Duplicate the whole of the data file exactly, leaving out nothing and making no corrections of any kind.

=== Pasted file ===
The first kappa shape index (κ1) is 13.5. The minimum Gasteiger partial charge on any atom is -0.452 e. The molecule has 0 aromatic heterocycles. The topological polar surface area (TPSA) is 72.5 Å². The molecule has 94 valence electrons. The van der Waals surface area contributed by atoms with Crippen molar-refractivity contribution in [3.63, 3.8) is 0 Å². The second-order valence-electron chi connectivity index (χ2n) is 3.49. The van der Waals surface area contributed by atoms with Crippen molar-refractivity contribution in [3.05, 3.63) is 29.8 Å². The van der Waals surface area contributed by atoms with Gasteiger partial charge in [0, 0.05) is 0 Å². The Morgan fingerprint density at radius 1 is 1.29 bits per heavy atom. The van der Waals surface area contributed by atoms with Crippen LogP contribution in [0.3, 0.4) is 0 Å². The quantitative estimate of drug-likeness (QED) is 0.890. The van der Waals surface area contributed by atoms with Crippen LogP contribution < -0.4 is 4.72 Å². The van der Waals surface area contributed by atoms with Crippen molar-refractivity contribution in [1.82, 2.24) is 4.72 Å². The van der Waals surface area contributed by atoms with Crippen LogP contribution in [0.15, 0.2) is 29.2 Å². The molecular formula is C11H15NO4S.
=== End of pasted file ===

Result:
The first kappa shape index (κ1) is 13.5. The minimum Gasteiger partial charge on any atom is -0.452 e. The molecule has 0 aromatic heterocycles. The topological polar surface area (TPSA) is 72.5 Å². The molecule has 94 valence electrons. The van der Waals surface area contributed by atoms with Crippen molar-refractivity contribution in [3.63, 3.8) is 0 Å². The second-order valence-electron chi connectivity index (χ2n) is 3.49. The van der Waals surface area contributed by atoms with Crippen molar-refractivity contribution in [3.05, 3.63) is 29.8 Å². The van der Waals surface area contributed by atoms with Gasteiger partial charge in [0, 0.05) is 0 Å². The Morgan fingerprint density at radius 1 is 1.29 bits per heavy atom. The van der Waals surface area contributed by atoms with Crippen LogP contribution in [0.3, 0.4) is 0 Å². The quantitative estimate of drug-likeness (QED) is 0.890. The van der Waals surface area contributed by atoms with Crippen LogP contribution < -0.4 is 4.72 Å². The van der Waals surface area contributed by atoms with Crippen molar-refractivity contribution in [1.82, 2.24) is 4.72 Å². The van der Waals surface area contributed by atoms with Crippen LogP contribution in [0.15, 0.2) is 29.2 Å². The molecular formula is C11H15NO4S.